The beautiful city of Isfahan is known for many things: It’s a top tourist destination; it is as historical as they come; it is home to numerous world heritage sites; and it boasts beautiful Iranian-Islamic architecture that to this day still manages to stun viewers.
But the Half of the World, as the city is endearingly called in Iran, is also known for its vibrant nightlife, cafes and restaurants. From traditional restaurants with a local menu to luxury establishments serving international cuisine, you’re unlikely to be disappointed with Isfahan’s food scene.
Here is a list of top 5 places to drink and dine in Isfahan.
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Toranj Traditional Restaurant
A traditionally-designed restaurant with a modern vibe, Toranj Traditional Restaurant in Isfahan’s Armenian neighborhood (Jolfa) is a top pick for locals and tourists alike.
Jolfa is brimming with cafes and diners, so the fact that Toranj stands out should tell you something about the quality of food served in this establishment.
Toranj was not always a restaurant; it was a house built during the Qajar era and owned by a wealthy Iranian-Armenian. It has been renovated to fit its new purpose as a traditional restaurant, complete with a cobblestoned open space, wooden benches and, of course, mirrors. Lots of mirrors.
Frequent diners suggest ordering their Joojeh Mast and drinking a specialty herbal tea made from 40 plants.
Khan Gostar Restaurant
Jolfa representation on this list is kind of heavy, but that’s not necessarily a bad thing. Khan Gostar is a high-end restaurant in the popular neighborhood that has been serving food for nearly 22 years.
A standout feature of the venue is the square-shaped hors d’oeuvres table with an appetizing selection of starters right in the center of the floor.
If you know your classic Iranian musicians, then you’re going to get a kick out of the framed photos of Iranian maestros hanging all around the interior.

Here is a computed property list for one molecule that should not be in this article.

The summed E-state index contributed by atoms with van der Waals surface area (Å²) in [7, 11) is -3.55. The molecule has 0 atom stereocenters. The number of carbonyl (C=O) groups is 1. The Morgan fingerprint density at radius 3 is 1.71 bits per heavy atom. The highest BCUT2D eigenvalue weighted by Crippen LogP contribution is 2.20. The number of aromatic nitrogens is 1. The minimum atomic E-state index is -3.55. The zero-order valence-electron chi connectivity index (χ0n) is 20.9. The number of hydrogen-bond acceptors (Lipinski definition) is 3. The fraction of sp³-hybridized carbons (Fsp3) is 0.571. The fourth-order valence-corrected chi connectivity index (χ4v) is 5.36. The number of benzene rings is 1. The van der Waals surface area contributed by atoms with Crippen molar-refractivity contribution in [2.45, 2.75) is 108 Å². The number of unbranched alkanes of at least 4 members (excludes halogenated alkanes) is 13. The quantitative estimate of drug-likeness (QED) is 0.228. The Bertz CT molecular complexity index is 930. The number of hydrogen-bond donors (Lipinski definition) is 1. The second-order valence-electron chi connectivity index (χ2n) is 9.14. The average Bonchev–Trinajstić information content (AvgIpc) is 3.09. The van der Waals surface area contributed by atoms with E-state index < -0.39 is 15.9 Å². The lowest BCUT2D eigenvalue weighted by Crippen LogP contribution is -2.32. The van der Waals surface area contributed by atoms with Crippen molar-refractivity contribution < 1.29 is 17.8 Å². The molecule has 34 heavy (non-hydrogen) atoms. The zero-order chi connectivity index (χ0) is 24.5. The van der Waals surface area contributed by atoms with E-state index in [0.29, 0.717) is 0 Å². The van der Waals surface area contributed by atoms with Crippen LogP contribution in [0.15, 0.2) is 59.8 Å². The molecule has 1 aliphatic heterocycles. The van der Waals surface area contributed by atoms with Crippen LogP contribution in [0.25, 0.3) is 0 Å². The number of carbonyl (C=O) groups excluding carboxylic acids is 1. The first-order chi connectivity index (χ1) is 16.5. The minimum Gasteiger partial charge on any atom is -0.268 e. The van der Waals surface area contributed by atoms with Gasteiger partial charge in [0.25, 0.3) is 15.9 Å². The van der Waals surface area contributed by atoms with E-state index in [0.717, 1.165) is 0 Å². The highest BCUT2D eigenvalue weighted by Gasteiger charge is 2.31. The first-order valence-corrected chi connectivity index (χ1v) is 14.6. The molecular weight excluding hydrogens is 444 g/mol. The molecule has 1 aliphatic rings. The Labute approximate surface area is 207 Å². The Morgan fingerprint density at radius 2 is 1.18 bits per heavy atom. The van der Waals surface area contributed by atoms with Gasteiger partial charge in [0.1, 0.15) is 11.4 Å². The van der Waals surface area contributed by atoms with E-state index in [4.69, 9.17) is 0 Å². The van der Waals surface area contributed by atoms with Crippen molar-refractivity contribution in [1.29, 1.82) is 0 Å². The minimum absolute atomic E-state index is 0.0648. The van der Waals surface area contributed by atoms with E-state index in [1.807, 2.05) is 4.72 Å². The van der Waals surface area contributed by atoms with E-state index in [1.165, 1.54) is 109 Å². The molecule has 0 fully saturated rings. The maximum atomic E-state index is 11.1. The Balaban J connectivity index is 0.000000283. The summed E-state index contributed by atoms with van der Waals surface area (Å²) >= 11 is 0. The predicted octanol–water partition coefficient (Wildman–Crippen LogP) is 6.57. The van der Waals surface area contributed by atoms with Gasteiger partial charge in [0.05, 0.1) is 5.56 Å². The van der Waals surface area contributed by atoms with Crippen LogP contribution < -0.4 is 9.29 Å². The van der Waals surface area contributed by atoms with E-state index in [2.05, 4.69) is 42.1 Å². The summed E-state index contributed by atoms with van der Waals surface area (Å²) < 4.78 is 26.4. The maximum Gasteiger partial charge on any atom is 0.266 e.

While you may have to prepare to fork out, the food is worth every penny. People often rave about Khan Gostar’s kebabs, Chelo Mahi (a rice and fish dish) and Khoresht-e Mast, a local stew that consists of yoghurt, saffron and lamb neck.
Chah-e Haj Mirza Teahouse
How does drinking a spot of tea in Isfahan’s oldest teahouse sound? Chah-e Haj Mirza isn’t your typical teahouse; it’s around 300 years old, dating back to the Safavid era (1501 – 1736).
Decorated with relics of the past, Chah-e Haj Mirza is a virtual time machine that takes people to the glory days of ancient Isfahan, when the city served as the capital of the Persian Empire. From armor helmets and swords to old paintings and dated books, this venue is a history buff’s dream café. Some people affectionately call the place a museum.
Of course, it’s not just the collection of artifacts that draws people. Chah-e Haj Mirza also offers classic Iranian tea, but what really hits the spot, according to the teahouse’s regulars, is the locally-prepared doogh (a yoghurt drink) and Gosh-e Fil, which is an Iranian-Afghan deep-fried pastry.
Chah-e Haj Mirza is located in the Blacksmiths’ Quarter of Isfahan Grand Bazaar, so it’s a great place to unwind after a long day of sightseeing and shopping.
Jarchi Bashi Restaurant
Jarchi Bashi offers a dining experience unlike any other: It’s a former traditional bathhouse that has been renovated to serve as a restaurant.
Simple wooden tables and chairs are placed around the central pool, while beautiful Iranian tilework on the walls that is an integral part of Iranian-Islamic architecture helps liven the place up.
The venue served as a bathhouse until as recently as 2003, when it was closed down for renovations that took eight years. The restaurant opened in 2011 and has been serving delicious meals at reasonable prices ever since.
The establishment offers a variety of dishes served in copper plates, but the must-try foods are their Tabrizi meatballs and kebabs.
The restaurant is located on Sepah Street, close to Hakim Bazaar and Naqsh-e Jahan Square.
Haj Mahmoud’s Biryani / A’zam Biryani
No list of Isfahan restaurants is complete without at least one entry dedicated to the city’s most famous dish: Biryan, and Haj Mahmoud’s Biryani is the place to try it.
Not to be confused with the South Asian dish Biryani, Isfahan’s Biryan (without the ‘i’) is a greasy dish of lamb meat and lung served almost exclusively at lunch time.
Haj Mahmoud’s is a 100-year-old establishment in the Grand Bazaar of Isfahan that serves on average 600 plates of Biryan a day, and that’s just on a normal weekday. If that’s not one hell of a testament to how good they are, then what is?
Another top venue to try Biryan is A’zam Biryani, a chain of restaurants that specializes in the dish. The first branch, which is a century old, is a take-out place located near Darvazeh Dolat, whereas the other two branches on Masjed Seyyed Street and Kamal Esmaeil Street let you dine in.
So that’s it, our (very) brief list of popular restaurants and teahouses in the city of Isfahan. If you’ve been to any of these places, please let us know in the comments section below if you think their inclusion on this list is justified!
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